A few months ago in my post titled "Going through the Motions" Is Usually Not Enough to Compel Bad Faith Discovery From an Insurer, I wrote about a particular policyholder’s attorney and his experience with discovery in a case against Safeco. The attorney researched extensively until he found a case compelling an insurer to produce the kind of materials he needed in his case. The opinion he found included details of the specific discovery requests at issue, so he modeled his own discovery requests after those in the opinion. After serving his discovery requests, Safeco served its responses and objections, which included the usual work product and attorney client objections, along with a few others that a policyholder’s attorney can expect to see when an insurer responds to bad faith discovery. Our colleague then filed his Motion to Compel citing, as persuasive authority (and among other things), the case upon which he had modeled his discovery requests. His “merely persuasive” authority consisted of facts and issues so similar to those in his case and presented an analysis so precise that the Judge ordered Safeco to produce a complete and un-redacted portion of its claims file. That case ultimately had a happy ending – well, at least for the policyholder. Because the United States District Court for the Eastern District of Wisconsin’s Decision and Order is thorough, I will write about it over the course of the next 2-3 weeks.
Craig and Nancy Miller were the owners of a residence in Wisconsin and had a homeowner’s insurance policy with Safeco. The Millers began renovating the property and, after discovering severe inner wall water leaks at their home, they submitted a claim to Safeco. Safeco denied the claim and the Millers subsequently filed a lawsuit against Safeco. The trial on the plaintiffs’ breach of contract/coverage claim was conducted from April 7-9, 2008. On May 30, 2008, the court issued a decision and order. The parties then began discovery and started preparing for a trial on the bad faith claim.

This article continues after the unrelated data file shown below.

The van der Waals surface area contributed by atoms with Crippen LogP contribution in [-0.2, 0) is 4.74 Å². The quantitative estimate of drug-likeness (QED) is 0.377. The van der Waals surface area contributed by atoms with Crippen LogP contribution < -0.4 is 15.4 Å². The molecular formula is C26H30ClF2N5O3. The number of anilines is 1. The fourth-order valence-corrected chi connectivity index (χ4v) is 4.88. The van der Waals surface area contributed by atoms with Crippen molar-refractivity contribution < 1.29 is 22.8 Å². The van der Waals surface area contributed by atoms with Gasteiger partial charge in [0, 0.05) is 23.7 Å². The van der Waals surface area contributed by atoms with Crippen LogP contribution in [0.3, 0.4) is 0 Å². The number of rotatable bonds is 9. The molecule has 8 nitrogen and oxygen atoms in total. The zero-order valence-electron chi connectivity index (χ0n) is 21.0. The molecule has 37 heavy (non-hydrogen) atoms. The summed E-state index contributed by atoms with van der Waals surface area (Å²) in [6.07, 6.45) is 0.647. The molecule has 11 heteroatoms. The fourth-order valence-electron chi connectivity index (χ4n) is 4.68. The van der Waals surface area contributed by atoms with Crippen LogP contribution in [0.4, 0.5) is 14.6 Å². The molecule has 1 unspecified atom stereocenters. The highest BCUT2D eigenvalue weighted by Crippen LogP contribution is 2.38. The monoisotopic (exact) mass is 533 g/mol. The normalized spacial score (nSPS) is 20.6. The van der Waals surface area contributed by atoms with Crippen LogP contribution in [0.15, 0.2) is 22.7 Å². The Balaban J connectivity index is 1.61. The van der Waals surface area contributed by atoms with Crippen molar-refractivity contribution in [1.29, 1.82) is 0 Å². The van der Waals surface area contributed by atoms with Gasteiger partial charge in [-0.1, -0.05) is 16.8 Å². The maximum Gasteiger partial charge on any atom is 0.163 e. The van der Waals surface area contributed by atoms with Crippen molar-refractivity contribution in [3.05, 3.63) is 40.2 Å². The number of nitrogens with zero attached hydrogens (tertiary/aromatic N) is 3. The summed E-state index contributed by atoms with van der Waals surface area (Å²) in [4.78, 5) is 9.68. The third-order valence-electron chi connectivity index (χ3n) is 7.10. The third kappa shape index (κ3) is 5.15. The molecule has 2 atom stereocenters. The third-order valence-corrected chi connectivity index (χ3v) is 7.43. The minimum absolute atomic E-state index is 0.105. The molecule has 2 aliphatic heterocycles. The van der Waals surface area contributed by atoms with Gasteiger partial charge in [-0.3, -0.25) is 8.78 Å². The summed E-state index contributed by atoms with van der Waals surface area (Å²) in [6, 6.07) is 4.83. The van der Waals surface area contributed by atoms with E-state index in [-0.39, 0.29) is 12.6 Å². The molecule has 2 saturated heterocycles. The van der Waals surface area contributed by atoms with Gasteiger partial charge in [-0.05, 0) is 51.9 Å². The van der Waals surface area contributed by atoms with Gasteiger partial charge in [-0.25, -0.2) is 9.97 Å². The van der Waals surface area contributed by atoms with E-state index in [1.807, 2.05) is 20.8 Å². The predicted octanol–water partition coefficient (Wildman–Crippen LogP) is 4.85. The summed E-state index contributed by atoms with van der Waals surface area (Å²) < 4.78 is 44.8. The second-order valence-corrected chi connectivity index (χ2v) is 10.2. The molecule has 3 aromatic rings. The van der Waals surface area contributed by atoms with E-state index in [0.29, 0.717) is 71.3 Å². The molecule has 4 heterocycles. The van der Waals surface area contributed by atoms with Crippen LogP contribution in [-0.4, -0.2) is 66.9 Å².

The Court began its analysis of the bad faith issues with a few general principles:
Bad faith is the “absence of honest, intelligent action or consideration based upon a knowledge of the facts and circumstances upon which a decision in respect to liability is predicated.” In other words, “the knowing failure to exercise an honest and informed judgment constitutes the tort of bad faith.” Bad faith is comprised of a two part test. To demonstrate that an insurance company has committed a tortuous bad faith refusal to honor a claim of an insured, a plaintiff must show (1) the absence of a reasonable basis for denying benefits of the policy and (2) the defendant’s knowledge or reckless disregard of the lack of a reasonable basis for denying the claim.
The Court explained that the first prong of the test is objective. An insurer lacks a reasonable basis for denying a claim when the claim is not “fairly debatable.” Whether a claim is “fairly debatable” implicates the questions of whether the facts necessary to evaluate the claim are properly investigated and developed or recklessly ignored and disregarded. The inquiry focuses on whether a reasonable insurer under the circumstances would have denied or delayed payment of the claim under the facts and circumstances.
The second prong of the test is subjective – the insurer’s knowledge or reckless disregard of the lack of a reasonable basis. The Miller Court relied upon the analysis in Brown v. Labor and Indus. Review Comm’n, 267 Wis. 2d 31, 671 N.W. 2d 279 (2003) when explaining that the nature of the tort of bad faith is intentional and that implicit in the two-part test is:
Our conclusion that the knowledge of the lack of a reasonable basis may be inferred and imputed to an insurance company where there is a reckless disregard of a lack of a reasonable basis for denial or a reckless indifference to facts or to proofs, submitted by the insured. The focus for determining whether an insurer is liable for bad faith is the sufficiency or strength of its reasoning.
Because I will address this decision as part of a series, I will stop here and pick up next week with the reasons upon which Safeco denied the claim and the Court’s analysis of same. Please tune in next week for a continued discussion of this decision in Wisconsin.